Tori Penso watched the 2019 Women’s World Cup at home with her eight-month-old daughter in her arms. A mother to three young girls, Penso was dreaming that she would be on the field the next time the tournament came around in 2023.
She wouldn’t be the leading goalscorer, or assistant manager, or team captain. She would be in the middle of it all – as the lead referee.
Four years and countless professional matches later, Penso will proudly walk onto the pitch with Australia and England to referee the semifinal match of the Women’s World Cup at Sydney’s Stadium Australia on Wednesday.
Penso had been refereeing since she was 14 years old but never considered it her full-
time career. She asked herself: “What if I gave it a shot? What if I tried making that stage in four years? Is it even possible?”
She took a risk and left a steady job in advertising, a job that she loved, and two years later became the first and only full-time female referee in Major League Soccer (MLS), the top professional men’s soccer league in the US.
Two years after that, Penso was selected by soccer’s world governing boy FIFA as one of six American referees to go to Australia and New Zealand for the 2023 Women’s World Cup.
“If you told me six years ago that I would be here talking to you about to head to New Zealand and Australia for the Women’s World Cup I would have said no way,” she said.
“To be here today is just an amazing experience and one I certainly don’t take for granted.”
Referees put in work, just like players
“No success happens overnight,” reflected Penso, and like every journey hers had its ups and downs.
“I’m a female referee in a men’s top division. There’s a lot of challenges that come with that,” she said. “We don’t just show up on a Saturday night at the fields with the lights shining. It takes a lot to get there. A lot of experience coming up through the ranks.” The job is physically demanding.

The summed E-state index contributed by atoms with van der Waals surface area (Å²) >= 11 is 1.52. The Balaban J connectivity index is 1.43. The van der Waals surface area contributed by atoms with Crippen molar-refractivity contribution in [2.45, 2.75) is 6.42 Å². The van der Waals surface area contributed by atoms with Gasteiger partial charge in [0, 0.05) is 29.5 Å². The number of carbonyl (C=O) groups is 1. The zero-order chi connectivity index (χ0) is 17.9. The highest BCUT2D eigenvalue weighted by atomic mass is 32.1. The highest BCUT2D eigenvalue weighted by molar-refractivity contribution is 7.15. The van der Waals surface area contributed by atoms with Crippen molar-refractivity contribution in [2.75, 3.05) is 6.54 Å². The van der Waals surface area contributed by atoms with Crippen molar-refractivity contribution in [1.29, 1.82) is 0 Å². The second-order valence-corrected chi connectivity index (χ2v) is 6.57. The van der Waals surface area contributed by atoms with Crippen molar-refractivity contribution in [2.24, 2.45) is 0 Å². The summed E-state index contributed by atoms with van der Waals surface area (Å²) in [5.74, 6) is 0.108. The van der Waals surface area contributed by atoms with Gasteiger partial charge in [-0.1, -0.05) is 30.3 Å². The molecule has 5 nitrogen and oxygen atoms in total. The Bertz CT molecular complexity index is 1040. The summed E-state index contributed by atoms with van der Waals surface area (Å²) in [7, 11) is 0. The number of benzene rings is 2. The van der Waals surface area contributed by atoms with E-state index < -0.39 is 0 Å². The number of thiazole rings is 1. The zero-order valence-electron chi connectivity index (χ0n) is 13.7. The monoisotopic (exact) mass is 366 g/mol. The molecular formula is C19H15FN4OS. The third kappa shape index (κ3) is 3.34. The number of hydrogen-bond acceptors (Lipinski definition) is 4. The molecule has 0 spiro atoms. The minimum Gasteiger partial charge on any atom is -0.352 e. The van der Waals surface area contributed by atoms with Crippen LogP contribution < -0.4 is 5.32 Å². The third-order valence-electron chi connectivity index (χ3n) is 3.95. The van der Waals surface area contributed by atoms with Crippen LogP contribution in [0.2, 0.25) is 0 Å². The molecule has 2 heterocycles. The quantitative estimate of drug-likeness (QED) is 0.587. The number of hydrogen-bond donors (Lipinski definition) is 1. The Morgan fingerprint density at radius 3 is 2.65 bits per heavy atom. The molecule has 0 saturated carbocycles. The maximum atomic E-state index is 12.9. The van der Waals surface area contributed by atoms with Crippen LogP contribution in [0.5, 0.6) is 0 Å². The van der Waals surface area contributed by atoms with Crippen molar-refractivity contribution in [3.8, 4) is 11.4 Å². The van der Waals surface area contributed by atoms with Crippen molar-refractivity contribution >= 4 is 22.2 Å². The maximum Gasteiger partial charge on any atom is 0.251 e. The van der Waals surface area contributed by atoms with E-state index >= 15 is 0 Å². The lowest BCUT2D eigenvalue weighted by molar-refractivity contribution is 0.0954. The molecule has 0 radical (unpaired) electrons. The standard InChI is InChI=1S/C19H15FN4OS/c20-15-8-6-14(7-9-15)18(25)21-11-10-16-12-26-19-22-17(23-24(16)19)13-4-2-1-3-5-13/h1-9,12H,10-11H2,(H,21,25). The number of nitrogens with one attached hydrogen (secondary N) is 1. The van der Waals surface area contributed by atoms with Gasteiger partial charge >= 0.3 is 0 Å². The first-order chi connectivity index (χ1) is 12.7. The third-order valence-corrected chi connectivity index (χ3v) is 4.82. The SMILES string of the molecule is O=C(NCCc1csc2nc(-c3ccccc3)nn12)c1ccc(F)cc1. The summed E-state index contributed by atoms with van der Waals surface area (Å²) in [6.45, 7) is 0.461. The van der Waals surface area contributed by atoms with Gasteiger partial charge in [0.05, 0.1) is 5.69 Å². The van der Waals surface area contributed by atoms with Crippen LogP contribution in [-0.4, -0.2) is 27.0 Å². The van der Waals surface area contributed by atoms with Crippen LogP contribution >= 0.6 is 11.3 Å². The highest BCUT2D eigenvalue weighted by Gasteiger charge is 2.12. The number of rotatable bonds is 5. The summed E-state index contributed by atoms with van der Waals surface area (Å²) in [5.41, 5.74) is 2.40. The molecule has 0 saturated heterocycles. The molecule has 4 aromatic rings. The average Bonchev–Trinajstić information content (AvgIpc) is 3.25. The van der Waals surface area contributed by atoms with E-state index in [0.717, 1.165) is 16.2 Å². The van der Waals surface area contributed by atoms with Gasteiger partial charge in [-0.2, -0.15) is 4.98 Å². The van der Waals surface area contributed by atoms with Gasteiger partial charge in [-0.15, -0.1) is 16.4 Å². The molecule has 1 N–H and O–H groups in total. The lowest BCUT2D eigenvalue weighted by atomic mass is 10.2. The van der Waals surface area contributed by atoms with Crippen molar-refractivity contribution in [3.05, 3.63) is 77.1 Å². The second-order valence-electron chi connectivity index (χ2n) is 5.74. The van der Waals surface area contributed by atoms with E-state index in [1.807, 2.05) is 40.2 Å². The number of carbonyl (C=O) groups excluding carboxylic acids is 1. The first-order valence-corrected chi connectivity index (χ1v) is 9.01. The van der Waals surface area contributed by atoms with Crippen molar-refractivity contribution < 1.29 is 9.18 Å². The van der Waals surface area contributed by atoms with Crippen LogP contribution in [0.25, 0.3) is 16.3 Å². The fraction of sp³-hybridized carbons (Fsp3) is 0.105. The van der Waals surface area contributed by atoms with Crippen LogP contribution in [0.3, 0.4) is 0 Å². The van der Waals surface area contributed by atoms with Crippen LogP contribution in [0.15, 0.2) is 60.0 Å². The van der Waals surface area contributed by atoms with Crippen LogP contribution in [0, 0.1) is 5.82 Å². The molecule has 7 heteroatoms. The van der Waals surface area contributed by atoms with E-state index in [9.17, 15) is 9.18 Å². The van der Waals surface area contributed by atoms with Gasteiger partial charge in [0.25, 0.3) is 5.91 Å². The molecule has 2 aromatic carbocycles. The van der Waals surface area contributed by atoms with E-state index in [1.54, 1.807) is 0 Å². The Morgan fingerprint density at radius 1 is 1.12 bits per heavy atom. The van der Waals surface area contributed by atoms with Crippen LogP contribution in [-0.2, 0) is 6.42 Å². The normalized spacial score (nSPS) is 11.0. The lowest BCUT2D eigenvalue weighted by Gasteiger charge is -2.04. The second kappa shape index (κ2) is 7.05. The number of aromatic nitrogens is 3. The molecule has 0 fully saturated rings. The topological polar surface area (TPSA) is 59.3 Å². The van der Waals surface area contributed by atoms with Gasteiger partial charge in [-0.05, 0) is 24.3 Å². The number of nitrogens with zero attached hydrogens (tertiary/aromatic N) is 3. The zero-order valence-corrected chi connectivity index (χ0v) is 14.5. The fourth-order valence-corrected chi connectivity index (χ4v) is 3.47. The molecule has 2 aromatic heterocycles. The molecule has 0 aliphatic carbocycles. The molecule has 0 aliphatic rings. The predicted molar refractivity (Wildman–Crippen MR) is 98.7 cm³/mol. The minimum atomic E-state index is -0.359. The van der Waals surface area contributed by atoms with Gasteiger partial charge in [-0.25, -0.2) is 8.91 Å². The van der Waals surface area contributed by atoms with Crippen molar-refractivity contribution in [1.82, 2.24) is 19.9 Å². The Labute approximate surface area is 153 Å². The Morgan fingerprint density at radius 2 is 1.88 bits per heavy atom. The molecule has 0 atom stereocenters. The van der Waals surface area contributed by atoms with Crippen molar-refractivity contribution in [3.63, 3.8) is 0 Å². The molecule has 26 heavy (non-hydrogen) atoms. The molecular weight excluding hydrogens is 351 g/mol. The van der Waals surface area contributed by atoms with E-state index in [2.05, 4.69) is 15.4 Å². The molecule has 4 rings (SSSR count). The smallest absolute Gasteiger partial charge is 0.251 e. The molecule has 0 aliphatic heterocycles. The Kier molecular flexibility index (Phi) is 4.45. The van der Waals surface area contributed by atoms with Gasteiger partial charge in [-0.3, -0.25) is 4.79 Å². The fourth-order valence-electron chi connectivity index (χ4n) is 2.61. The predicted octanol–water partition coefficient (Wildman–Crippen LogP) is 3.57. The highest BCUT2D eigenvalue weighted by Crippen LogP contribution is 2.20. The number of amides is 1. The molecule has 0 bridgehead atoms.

As the players get faster, Penso has had to get faster too.
“Our training is very much like a player,” Penso said, “I do everything from sprint training to high intensity strength training two to three times a week … you’re looking at an hour and a half to two hours of training, six days a week.”
Along with the physical aspect of officiating soccer games, professional refereeing takes a toll mentally due to the amount of travel involved, according to Penso.
“Just like players, we’re doing sometimes three games in a 10-day span, and there’s travel that goes with that,” the Florida native said. “That could mean a six-hour flight for me from Florida to Portland for a game and back, and then maybe to New York for a midweek game.”
Penso compared referees and players again, saying “behind every referee there’s a person that has worked incredible hard to get there … just like the players they’re competing for that next opportunity.”
All soccer all the time
Time away from her husband and daughters isn’t easy, Penso said, especially on holidays and weekends.
“They’re my why. I know that even they don’t want to pick up a whistle and be a referee, there will be something … to see females in different capacities I think inspires girls to think of themselves in that role,” the mother of three said.